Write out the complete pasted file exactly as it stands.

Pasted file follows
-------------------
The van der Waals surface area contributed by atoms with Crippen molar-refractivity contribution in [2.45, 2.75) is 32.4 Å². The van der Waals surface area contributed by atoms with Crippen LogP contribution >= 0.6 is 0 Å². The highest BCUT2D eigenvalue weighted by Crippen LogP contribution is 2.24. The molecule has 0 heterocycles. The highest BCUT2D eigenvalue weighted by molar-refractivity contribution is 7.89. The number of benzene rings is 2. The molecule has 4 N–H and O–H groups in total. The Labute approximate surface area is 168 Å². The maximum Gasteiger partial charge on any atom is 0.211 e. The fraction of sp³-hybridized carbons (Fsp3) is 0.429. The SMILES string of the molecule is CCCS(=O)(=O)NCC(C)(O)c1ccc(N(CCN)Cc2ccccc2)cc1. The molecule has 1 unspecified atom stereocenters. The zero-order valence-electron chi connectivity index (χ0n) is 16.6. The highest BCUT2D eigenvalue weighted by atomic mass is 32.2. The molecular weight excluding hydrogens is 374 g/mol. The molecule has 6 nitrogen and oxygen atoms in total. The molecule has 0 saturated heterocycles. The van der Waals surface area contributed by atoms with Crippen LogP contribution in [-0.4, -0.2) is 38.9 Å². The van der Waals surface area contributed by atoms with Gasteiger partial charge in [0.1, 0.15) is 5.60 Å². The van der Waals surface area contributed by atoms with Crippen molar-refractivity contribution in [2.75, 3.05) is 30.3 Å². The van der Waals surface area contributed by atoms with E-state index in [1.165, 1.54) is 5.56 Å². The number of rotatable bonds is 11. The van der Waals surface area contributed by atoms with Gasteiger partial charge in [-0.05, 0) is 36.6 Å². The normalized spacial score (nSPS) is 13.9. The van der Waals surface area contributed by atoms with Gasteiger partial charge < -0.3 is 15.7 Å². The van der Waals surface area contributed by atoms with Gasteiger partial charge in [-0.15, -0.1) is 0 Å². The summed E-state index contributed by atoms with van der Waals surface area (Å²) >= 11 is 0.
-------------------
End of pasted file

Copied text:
The van der Waals surface area contributed by atoms with Crippen molar-refractivity contribution in [2.45, 2.75) is 32.4 Å². The van der Waals surface area contributed by atoms with Crippen LogP contribution >= 0.6 is 0 Å². The highest BCUT2D eigenvalue weighted by Crippen LogP contribution is 2.24. The molecule has 0 heterocycles. The highest BCUT2D eigenvalue weighted by molar-refractivity contribution is 7.89. The number of benzene rings is 2. The molecule has 4 N–H and O–H groups in total. The Labute approximate surface area is 168 Å². The maximum Gasteiger partial charge on any atom is 0.211 e. The fraction of sp³-hybridized carbons (Fsp3) is 0.429. The SMILES string of the molecule is CCCS(=O)(=O)NCC(C)(O)c1ccc(N(CCN)Cc2ccccc2)cc1. The molecule has 1 unspecified atom stereocenters. The zero-order valence-electron chi connectivity index (χ0n) is 16.6. The highest BCUT2D eigenvalue weighted by atomic mass is 32.2. The molecular weight excluding hydrogens is 374 g/mol. The molecule has 6 nitrogen and oxygen atoms in total. The molecule has 0 saturated heterocycles. The van der Waals surface area contributed by atoms with Crippen LogP contribution in [-0.4, -0.2) is 38.9 Å². The van der Waals surface area contributed by atoms with Gasteiger partial charge in [0.1, 0.15) is 5.60 Å². The van der Waals surface area contributed by atoms with Crippen molar-refractivity contribution in [2.75, 3.05) is 30.3 Å². The van der Waals surface area contributed by atoms with E-state index in [1.165, 1.54) is 5.56 Å². The number of rotatable bonds is 11. The van der Waals surface area contributed by atoms with Gasteiger partial charge in [-0.05, 0) is 36.6 Å². The normalized spacial score (nSPS) is 13.9. The van der Waals surface area contributed by atoms with Gasteiger partial charge < -0.3 is 15.7 Å². The van der Waals surface area contributed by atoms with Gasteiger partial charge in [-0.15, -0.1) is 0 Å². The summed E-state index contributed by atoms with van der Waals surface area (Å²) >= 11 is 0.